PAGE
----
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Press Telegram Newspaper Archive: December 7, 1959 - Page 1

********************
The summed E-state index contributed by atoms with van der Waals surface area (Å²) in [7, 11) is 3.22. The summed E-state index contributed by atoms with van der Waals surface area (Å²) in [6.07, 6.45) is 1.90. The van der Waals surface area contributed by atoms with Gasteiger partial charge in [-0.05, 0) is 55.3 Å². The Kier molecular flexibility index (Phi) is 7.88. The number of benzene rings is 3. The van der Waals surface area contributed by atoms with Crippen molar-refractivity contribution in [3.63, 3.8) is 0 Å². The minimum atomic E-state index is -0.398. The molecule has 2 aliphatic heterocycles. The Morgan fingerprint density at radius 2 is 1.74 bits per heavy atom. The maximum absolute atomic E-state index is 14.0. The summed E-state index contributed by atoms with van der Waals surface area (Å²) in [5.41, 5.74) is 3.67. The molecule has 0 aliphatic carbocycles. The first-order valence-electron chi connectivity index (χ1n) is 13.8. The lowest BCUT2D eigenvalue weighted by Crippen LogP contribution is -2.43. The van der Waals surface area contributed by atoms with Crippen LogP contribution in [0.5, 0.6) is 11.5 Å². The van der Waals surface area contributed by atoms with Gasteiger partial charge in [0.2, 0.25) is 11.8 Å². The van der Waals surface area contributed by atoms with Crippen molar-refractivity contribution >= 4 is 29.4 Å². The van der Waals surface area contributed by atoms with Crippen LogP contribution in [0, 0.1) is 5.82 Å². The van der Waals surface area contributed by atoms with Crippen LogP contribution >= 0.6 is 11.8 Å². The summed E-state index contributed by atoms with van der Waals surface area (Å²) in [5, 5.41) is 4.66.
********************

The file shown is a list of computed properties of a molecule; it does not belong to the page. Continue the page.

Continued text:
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   Press-Telegram (Newspaper) - December 7, 1959, Long Beach, California                             MILLION PAKISTANIS GREAT IKE OVATION The Southland's Finest Evening Newspaper LONG BEACH 12, CALIF., MONDAY, DECEMBER Vol. LXXII-No. 244 TELEPHONE HE 5-1161 PRICE 10 CENTS 38 PAGES HOME EDITION (Six Editions Daily) CLASSIFIED HE 2-5959 Probers Ask 1. A. Medic SSays Storm Toll Why 2-Cent Wife, Beats Girl iin Atlantic, Costs 18 Then Poisons Self Europe at 57 Drug Firm Heed Defends Practice of Big Markups WASHINGTON (UPI) A leading drug manufacturer, zied, LOS ANGELES (AP) A .prominent physician, troubled financially, beat his wife to death with a ham- mer, tried to kill his teenage daughter with the same weapon and later took his own life with drugs. At one point in the fren- told a Senate hearing today his company was fully justi- fied in charging almost 18 cents for an anti-arthri.tis "wonder drug" pill which costs less than two cents to produce. Francis C. Brown, president! predawn attack, Dr Harold N. Perelson, 52, tried to tell one of his children the brutal scene was simply a frightening dream. "Go back to bed, baby this is just a he told a younger daughter who came into the room where ''he was beating 18-year-olc of the Schering Corp., Perelson with the Bloomfield, N.J., said much-hammer. more was involved in figur-j Investigators said they ing drug profits than mere'learned tllat although he a fashionable three- story production expenses. He defended modern drug prices as "pretty reasonable' and said the public in buying drugs "must contribute" theii share to medical research. V ;i: BROWN TOOK issue will the comment of 'Chairman Estes Kefauver (D-Tenn) ol the Senate anti-trust subcom- mittee, that the company's mark up was "an awfully big spread" which seemed ab- normal. In setting the sale price, he said, the company had to take into account the cost of research, which led to the development of drugs. "1 can name at least half a dozen projects where we probably spent 01 more and have nothing to show for it but the experi- Brown said. He said Schering was now on the verge of abandoning one re- search project which may cost as much as None of these setbacks, he said, was reflected in a sub- committee exhibit which showed that Schering sold for 17.9 cents a tablet which costs 1.6 cents to produce. if jj: THE SUBCOMMITTEE said 1he 17.9-cent figure was the wholesale price to druggists. It said the suggested retail price to consumers was 29.8 cents. The drug involved was prednisolone, which Schering markets under the brand name "meticortelone." It is widely used in the treatment of arthritis and other rheu- matic ailments. Brown was the first witness called as the subcommittee opened an extensive investi- gation into the pricing poli- cies of the drug industry. The manufacturer agreed that many people undoubted- ly found it difficult to pay for medicine. But he said they also had trouble paying gro- cery bills and rent. The prob- lem, he said, concerns "inade- quate income rather than ex- cessive prices." home and an apparently suc- cessful practice, the doctor had financial worries. THEY GAVE this account of the murder-suicide: Dr. Perelson awoke about 5 a.m. Sunday, stepped ovei to the twin bed where his wife, Lillian, 42, was sleep- ing and .crushed her. skul with the hammer. Then Tie went into another bedroom where his daughter Judy was sleeping and began beating her with the hammer. Her screams awakened 11- year-old Debbie in a third sedroom on the second story of the home. Debbie investigated and didn't believe her father when he told her it was all a night- mare. Instead of returning to bed, she summoned her brother Joel, 13. THIS DISTRACTION en- abled Judy to flee. She ran to the nearby home of attorney Vlarshall Ross. He called po- lice, put Judy to bed and went over to the Perelson louse. When police arrived they 'ound Dr. Perelson dead in Judy's room. Judy was hospitalized with a skull fracture, severe jruises and cuts. WHERE TO FIND IT Beach B-l. Hal B-7. B-7. D-5 to 9, C-6, 7. B-6. Shipping D-4. D-l to 4. C-8. Tides, Television, C-8) Earl B-7. Vital D-4. B-4, 5. Your A-2. BEQUEST IN L. B. Envelope Will Valid, Says Court A Long Beach woman's will, penciled on the back of an envelope, has been upheld in Los An- geles Superior Court. The document was signed by Mrs. Mildred B. Ryder, 3535 E. Ocean Blvd. She died last April at the age of 65. Mrs. Ryder left to a her chauffeur and handyman, James Barrett, and the rest to a niece, Mrs. Jean Verrill, 40. THE DOCUMENT was contested by a sister of the dead woman, Mrs. Elsie M. Haslett, 69. Mrs. Haslett 'contended her sister merely meant to jot down some notes on the envelope and did not Intend the manu- script to be her will. Superior Judge Newcomb Condee held that the docu- ment met all legal require- ments. He said he doubted Mrs. Ryder would have put her under mere note's. The envelope con- tained a department store bill. JUDY PERELSON Hit With Hammer Solon's Son Killed in PlaneCrash WASHINGTON; N. H. Aiken, 39, only son of Sen. George D. Aiken (R- and one of two com- panions on a short flight from Manchester, N. H., to Spring Field, Vt., were found dead today in the wreckage of their small plane. Search parties located the :odies of Aiken and Arthur Tobin of Huntington Woods, Mich., after Norman 'aulhus, 39, of Charlestown, N. H., the pilot, had walked 'or three hours, despite a crushed chest, to get help. AIKEN AND Tobin were employes of the Fellows Gear ihaper Co. of Springfield. Aiken was a machinist in the experimental department. They were last heard from at p.m. Sunday, 15 min- utes after leaving Manchester. Paulhus was removed to Newport Hospital by police after he reported his two companions were either dead or seriously hurt. Aiken was the only son of the senator who daughters. has three Numerous Vessels in Trouble From Gales, Blizzards LONDON Blizzards and storms of gale force rag- ing across the Atlantic and half a dozen nations of Europe were believed to have claimed 57 lives today. The largest toll was in Greece where a ferry boat was upset by squalls on an artificial lake. Twenty men drowned. Many other vessels were in trouble in the Atlantic and of! the British east coast. An unusual early wintei snow storm tied up sea and land traffic in the Scandinavi- an countries, where six per- sons died. One of the victims was a motorist who died of a heart attack in Denmark as he fought his way from his stranded car. Up to two feet of snow was reported in the Austrian Alps. SEVENTEEN seamen aboard the tug Marialva were fearecl to have been lost off the Portuguese port of Leixoes. The tug was towing a frigate and barge loaded with cement and- salt when it encountered heavy going Sunday night. The entire crew of 12 of the trawler George Robb was given up for dead after the splintered wreck of the 217- ton vessel was found scat- tered along the shore ot Caithness, in northeast Scot- land. Off Flamborough Head (Continued Page A-4, Col. 3) 3 Canadian Towns Cut Off by Storm VANCOUVER, B. C. (UPI) northern British Co- umbia communities were all jut cut off from the outside world today following a storm which derailed trains, washed out highways and airlines. The storm, packing winds up to 55 miles an hour, si-ought more than four inches of rain in 48 hours to the northwestern parts of the province. Thunderous Greetinqs All Along Route Six Black Horses Draw Carriage in Festooned Karachi By WILLIAM L. RYAN KARACHI, Pakistan A million cheering Pakistanis by official President Eisenhower today the most thunderous recep- tion ever accorded a foreign visitor. Shouting, waving people packed the streets and the roads from the airport as Eisenhower arrived, from Tur- key on the third stop of his mission of peace. The President was deeply moved by the outpouring of aifection and called the wel- come said James C. Hagerty, White House press secretary. v GRINNING with delight, the American President stood erect in the back of a white! convertible and waved to the colorfully clad Pakistanis jam- packed along his route into Pakistan's largest city. Each time the American CARRlAtet HIDE IN, PAKISTAN President Eisenhower waves to the crowd as he stands alongside Pakistan's President Mohammed Ayub Khan in horse-drawn carriage after his arrival in Karachi Wirephoto via radio from Karachi.) visitor waved his hat, the crowds responded with de- lighted roars of welcome. "Eisenhower "Long life to the vast throngs roared over and over. The teeming city of two million was festooned for car- nival in honor of its first visil by an American President The Stars and Stripes anc Pakistan's green and white crescent banner waved on al! and tri- host of Turk Welcome to Ike Greatest Ever Accorded Foreign Gyest ANKARA, Turkey Eisenhower took with him from Turkey today memories of the greatest reception ever given a foreign visitor to the Tur- kish capital. Eisenhower termed the welcome he received on his arrival Sunday from Rome "the most stupendous I have eve'" seen in a city of this size." sides, from poles umphal arches. A streamers, of every color ol the rainbow, added to the brilliance of the scene. S: S: KARACHI definitely was happy to see Ike. and Ike to see the city and its people. Thousands of Pakistanis pushed and shoved their way into the broad corner square near the U. S. embassy where the President and his host, President Mohammed Ayub Khan, changed from the au- tomobile to a stately red and ;old presidential coach drawn iy six spanking black horses. Then the majestic, slow pro- cession made its way to the jresidential residence, where Eisenhower will make his leadquarters for his 40-hour Eisenhower and Ayub Khan mmediately began talks on foreign policy questions. (Continued Page A-10, Col. 1) Some high cloudiness but otherwise mostly clear through Tuesday. Slightly cooler Tuesday. CLOAK, DAGGER STUFF' Tiny Transmitter Records Ore Talks By JAMES PHELAN Special to the Press-Telegram SAN ANTONIO trial of uranium promoter John Milton Addison today took a cloak and dagger turn when a woman naval officer testified she secretly recorded, via a tiny radio transmitter concealed in her purse, Addison's claims about his million-dollar empire. The witness, Lt. Cmdr. Laura Wintersteen testified the recorder was furnished by the Texas Department of Public Safety when she at- tended a "presentation" by Addison' at a private home in Corpus Christi on Nov. 21 1958. The transmitter recorded the 31-y e a r-old promoter's statements on a tape recorder n a car outside the house. The recorder was operated by an intelligence officer from the Department of Public Safety, which has been in- vestigating Addison for more than a year. :i: THE RECORDING was marred as evidence by Judge John Onion, but the woman officer was permitted to tes- (Continued Page A-4, Col. 3) ADDISON AND 'SATISFIED LENDERS' John Milton Addison, wearing sports shirt, stands front and center surrounded by his followers from Long Beach area after they attended a dinner al Guntei' Hotel, San Antonio, Tex. The dinner was to boost a "defense fund" for Addison, on trial for theft. For the names of those posing with Addison in I his picture, sec story that starts in adjoining (Staff. Pholo.) Last Rebel Again Ailing, Near Death HOUSTON, Tex. federate veteran Walter W. Williams is dangerously ill again, his doctor disclosed today, and hinted the end is near for the sole survivor of Civil War armed forces. Williams, who celebrated his 117th birthday last Nov. 14 with a gala party attended by more than 600 persons, is running a temperature of 101. "The illness is a combina-: tion of things, including a new onset of said Dr. Russell Wolfe, hisj physician. Estimates of the crowds that cheered him ranged from a police figure of 000 to unofficial tallies of The great share of Ankara's half a million pop- ulation plus uncounted thou- sands from the countryside jammed the streets. Bands played, men danced and people shouted "yasha." (long live) as the President went by, standing bareheaded in an open limousine. His arms were outspread in greet- ing. EISENHOWER responded enthusiastically to this out- pouring of spirit. "I am he told Turkish President Celal Bayar at a state dinner Sunday night, "that the United States, with other friends and allies, will continue to support the economic development and security of Turkey. "I am certain this com- (Continued Page A-10, Col. 5) First Lady Expected in Denver Tuesday DENVER (UPI) Mrs. Mamie Eisenhower is expect- ed to arrive in Denver Tues- day to visit her mother, Mrs. Elivera Doud, 81. Denver Secret Police chief Earl Schoel said he did not know how long Mrs. Eisen- hower intends to visit here. But it is known that she plans to be back in Washington to welcome the President back From his good-will trip on Dec. 22. 'RHYTHM IN RELIGION1 'Hard Sell' Jukebox Taking Choir's Place LONDON vicar of a church here plans to replace his choir with a neon-lighted jukebox to show it "belongs to God as much as anything else." The Rev. Christopher Gardner, 36, said it will play "rock" hymns which "sell Christianity hard." He will introduce the chrome-plated jukebox with glittering colored lights next Sunday. "I don't see anything extraordinary about he said. "I hope others follow suit." Among the songs the box will play is "Rhythm in Re- which the Rev. Mr. Gardner said "yon can rock to." Another favorite of his to be played at the jukegox service of the Pembroke College mission church will be "The Big Story." It's "very the vicar said. Then t h c r e's "Living a swing song with a smooth beat, he said. Two of the "pop" hymns were given a tryout, by- phonograph, at St. Peter's Sunday night. Vicar "John Perry says he may consider installing a juke- box, too. The Rev. Mr, Gardner heartily approved. "Wo. aim to redeem thfl he said. t